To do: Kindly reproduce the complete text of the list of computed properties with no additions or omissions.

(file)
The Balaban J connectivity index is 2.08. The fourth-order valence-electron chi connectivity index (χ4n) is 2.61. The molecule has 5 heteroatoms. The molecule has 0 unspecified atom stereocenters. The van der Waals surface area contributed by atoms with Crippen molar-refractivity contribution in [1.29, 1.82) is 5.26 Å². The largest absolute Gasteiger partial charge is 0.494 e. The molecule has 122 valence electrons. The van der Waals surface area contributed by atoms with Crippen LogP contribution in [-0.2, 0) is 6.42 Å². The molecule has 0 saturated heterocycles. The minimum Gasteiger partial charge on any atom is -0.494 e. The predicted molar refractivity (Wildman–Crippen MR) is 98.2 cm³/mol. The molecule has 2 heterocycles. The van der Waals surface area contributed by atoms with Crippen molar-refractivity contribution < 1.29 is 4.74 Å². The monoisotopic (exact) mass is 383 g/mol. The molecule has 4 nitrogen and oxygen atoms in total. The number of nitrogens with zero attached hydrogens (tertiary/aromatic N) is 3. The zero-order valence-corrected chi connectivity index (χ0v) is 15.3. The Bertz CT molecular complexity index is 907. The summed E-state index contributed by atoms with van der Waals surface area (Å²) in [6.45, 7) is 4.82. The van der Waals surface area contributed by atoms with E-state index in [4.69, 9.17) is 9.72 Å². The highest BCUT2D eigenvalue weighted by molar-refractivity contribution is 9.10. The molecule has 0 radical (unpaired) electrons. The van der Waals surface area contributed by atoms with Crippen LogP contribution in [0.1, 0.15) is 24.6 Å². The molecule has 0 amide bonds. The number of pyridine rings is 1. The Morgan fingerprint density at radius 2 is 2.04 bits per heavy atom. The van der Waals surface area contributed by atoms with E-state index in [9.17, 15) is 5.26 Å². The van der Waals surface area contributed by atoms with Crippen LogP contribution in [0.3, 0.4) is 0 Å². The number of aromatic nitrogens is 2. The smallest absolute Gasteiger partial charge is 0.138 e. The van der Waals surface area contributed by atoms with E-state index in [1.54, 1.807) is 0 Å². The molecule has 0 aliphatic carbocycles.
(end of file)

The Balaban J connectivity index is 2.08. The fourth-order valence-electron chi connectivity index (χ4n) is 2.61. The molecule has 5 heteroatoms. The molecule has 0 unspecified atom stereocenters. The van der Waals surface area contributed by atoms with Crippen molar-refractivity contribution in [1.29, 1.82) is 5.26 Å². The largest absolute Gasteiger partial charge is 0.494 e. The molecule has 122 valence electrons. The van der Waals surface area contributed by atoms with Crippen LogP contribution in [-0.2, 0) is 6.42 Å². The molecule has 0 saturated heterocycles. The minimum Gasteiger partial charge on any atom is -0.494 e. The predicted molar refractivity (Wildman–Crippen MR) is 98.2 cm³/mol. The molecule has 2 heterocycles. The van der Waals surface area contributed by atoms with Crippen molar-refractivity contribution < 1.29 is 4.74 Å². The monoisotopic (exact) mass is 383 g/mol. The molecule has 4 nitrogen and oxygen atoms in total. The number of nitrogens with zero attached hydrogens (tertiary/aromatic N) is 3. The zero-order valence-corrected chi connectivity index (χ0v) is 15.3. The Bertz CT molecular complexity index is 907. The summed E-state index contributed by atoms with van der Waals surface area (Å²) in [6.45, 7) is 4.82. The van der Waals surface area contributed by atoms with E-state index in [4.69, 9.17) is 9.72 Å². The highest BCUT2D eigenvalue weighted by molar-refractivity contribution is 9.10. The molecule has 0 radical (unpaired) electrons. The van der Waals surface area contributed by atoms with Crippen LogP contribution in [0.1, 0.15) is 24.6 Å². The molecule has 0 amide bonds. The number of pyridine rings is 1. The Morgan fingerprint density at radius 2 is 2.04 bits per heavy atom. The van der Waals surface area contributed by atoms with E-state index in [9.17, 15) is 5.26 Å². The van der Waals surface area contributed by atoms with Crippen LogP contribution in [0.3, 0.4) is 0 Å². The number of aromatic nitrogens is 2. The smallest absolute Gasteiger partial charge is 0.138 e. The van der Waals surface area contributed by atoms with E-state index in [1.54, 1.807) is 0 Å². The molecule has 0 aliphatic carbocycles.